‘technical note’ which establishes areas of (dis)agreement.  Helpfully, issues are colour coded to guide even the most distracted of negotiators to the important bits. Meanwhile, the European Parliament’s Brexit taskforce reiterated its opposition to the UK position in its dialogue with Mr Barnier on July 25th. It reinforced its messages: “The European Parliament specifically seeks to fully safeguard the rights concerning family reunion, comprehensive healthcare, voting rights in local elections, the transferability of (social) rights and the rules governing permanent residence ... Simultaneously, we seek to avoid an administrative burden for citizens and want proposals which are intrusive to people’s privacy off the table, e.g. proposed systematic criminality checks.” The Parliament will also itself judge when ‘sufficient progress’ has been made in phase 1 to move onto phase 2. Previously this decision rested solely with the Council and Commission. The issue was further complicated when Croatia entered the fray, seeking behind the scenes to allow its citizens full freedom of movement rights in advance of the UK’s departure. Currently Croatian citizens are limited in their rights as part of a phasing in of their EU membership.

The Grayling view

It always helps to know from where one is starting. However, the European Parliament has reinforced its position, and the Commission has not moved. Croatia adds another wrinkle, but interestingly a cooperative step has been agreed, namely the joint note. It will be important to see if this can be replicated with the issue of the financial settlement. Little by little the UK is succumbing to the process of the Commission, and if you control the process, one often controls the outcome.

 

 

The highlights from the Member States:

Ireland gets to grips with the bleak impact of Brexit
In a recent Senate report to the Irish Parliament entitled “Brexit: Implications and Potential Solutions”, the Chairman of Ireland’s Brexit Special Select Committee, Senator Neale Richmond, didn’t mince his words. “Put simply, for Ireland, the decision of the people of the United Kingdom to vote to withdraw from the European Union is a bad thing.” The UK’s withdrawal could have an impact of up to 3.5% of Ireland’s GDP, totalling €9 billion in a precarious period of shaky economic recovery. The report also stated that the “hardest Brexit of all” would be “no deal”, where political inflammations and egos on both sides lead Britain to simply walk out the door with no divorce agreement in place.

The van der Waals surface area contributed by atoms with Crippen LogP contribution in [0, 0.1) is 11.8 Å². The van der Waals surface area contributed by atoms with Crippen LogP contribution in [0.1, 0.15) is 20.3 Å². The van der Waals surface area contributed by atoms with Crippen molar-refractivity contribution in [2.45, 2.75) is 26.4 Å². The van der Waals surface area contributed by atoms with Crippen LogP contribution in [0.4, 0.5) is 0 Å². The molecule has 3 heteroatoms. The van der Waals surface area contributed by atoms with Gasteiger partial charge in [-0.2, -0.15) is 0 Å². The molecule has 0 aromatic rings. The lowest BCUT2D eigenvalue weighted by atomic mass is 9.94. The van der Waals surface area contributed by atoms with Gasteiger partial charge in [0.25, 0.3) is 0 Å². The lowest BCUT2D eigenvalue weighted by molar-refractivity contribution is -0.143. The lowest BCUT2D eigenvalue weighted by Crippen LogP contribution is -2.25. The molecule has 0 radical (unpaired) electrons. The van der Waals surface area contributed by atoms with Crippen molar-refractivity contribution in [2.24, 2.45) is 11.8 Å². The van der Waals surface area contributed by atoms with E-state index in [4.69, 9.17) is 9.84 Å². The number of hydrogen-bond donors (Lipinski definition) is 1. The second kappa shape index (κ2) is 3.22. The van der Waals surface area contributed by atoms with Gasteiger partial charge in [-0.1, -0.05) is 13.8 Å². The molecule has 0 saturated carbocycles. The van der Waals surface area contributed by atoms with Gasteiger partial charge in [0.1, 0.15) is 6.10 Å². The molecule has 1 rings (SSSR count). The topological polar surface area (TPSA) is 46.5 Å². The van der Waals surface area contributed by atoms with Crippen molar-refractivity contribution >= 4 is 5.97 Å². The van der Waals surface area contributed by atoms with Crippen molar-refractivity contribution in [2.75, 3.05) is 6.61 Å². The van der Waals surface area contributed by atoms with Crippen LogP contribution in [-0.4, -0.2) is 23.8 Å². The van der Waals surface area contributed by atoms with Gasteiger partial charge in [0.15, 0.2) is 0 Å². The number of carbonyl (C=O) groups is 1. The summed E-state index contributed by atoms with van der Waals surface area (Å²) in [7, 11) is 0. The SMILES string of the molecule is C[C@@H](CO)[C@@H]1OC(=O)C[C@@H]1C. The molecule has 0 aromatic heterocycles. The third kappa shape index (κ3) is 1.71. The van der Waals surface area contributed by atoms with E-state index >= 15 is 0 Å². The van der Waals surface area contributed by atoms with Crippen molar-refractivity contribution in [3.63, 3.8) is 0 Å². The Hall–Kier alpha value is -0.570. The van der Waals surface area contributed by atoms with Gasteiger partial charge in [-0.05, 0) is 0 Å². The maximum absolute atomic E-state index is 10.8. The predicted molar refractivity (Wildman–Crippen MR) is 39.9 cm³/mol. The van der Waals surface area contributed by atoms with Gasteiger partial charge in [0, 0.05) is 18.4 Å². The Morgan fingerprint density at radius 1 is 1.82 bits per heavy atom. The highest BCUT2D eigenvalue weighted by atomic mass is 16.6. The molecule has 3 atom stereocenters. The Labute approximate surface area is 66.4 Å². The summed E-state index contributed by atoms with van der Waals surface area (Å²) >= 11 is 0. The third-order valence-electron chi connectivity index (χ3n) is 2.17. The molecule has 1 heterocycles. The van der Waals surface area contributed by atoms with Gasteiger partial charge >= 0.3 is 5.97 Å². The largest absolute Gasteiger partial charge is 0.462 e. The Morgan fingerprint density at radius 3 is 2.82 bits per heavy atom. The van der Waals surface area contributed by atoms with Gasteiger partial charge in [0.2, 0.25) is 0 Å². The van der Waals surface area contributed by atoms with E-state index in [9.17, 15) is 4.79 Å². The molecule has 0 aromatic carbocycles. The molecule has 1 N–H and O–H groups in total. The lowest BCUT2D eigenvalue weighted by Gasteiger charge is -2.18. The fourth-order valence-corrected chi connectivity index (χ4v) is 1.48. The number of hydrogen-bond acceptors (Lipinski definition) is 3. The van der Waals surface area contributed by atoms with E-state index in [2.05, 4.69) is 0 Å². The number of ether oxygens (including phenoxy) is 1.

A renowned Irish diplomat Ray Bassett also posits that an Irish exit from the EU is actually not implausible. While political rhetoric in Ireland is consistently pro-EU, there are those who believe that remaining with the UK in a customs and free trade area, while negotiating a trade and investment agreement with the remaining 26 Member States, should be considered a viable option depending on how the talks progress.
 
The Grayling view

It’s often noted that the implications of Brexit are greater for Ireland than any other EU Member State, since economically, historically, culturally and geographically, the UK remains Ireland’s most important partner.


However, the far-reaching impact of the UK’s departure is only starting to come to light, with a dawning, uncomfortable awareness that it will affect almost every layer of Irish politics, economy, and society. From dairy exporters whose road freight to mainland Europe pass through the UK (almost 80% of exports) to the possibility (however slim) of a full-blown Irish exit from the EU, the outlook is not pretty.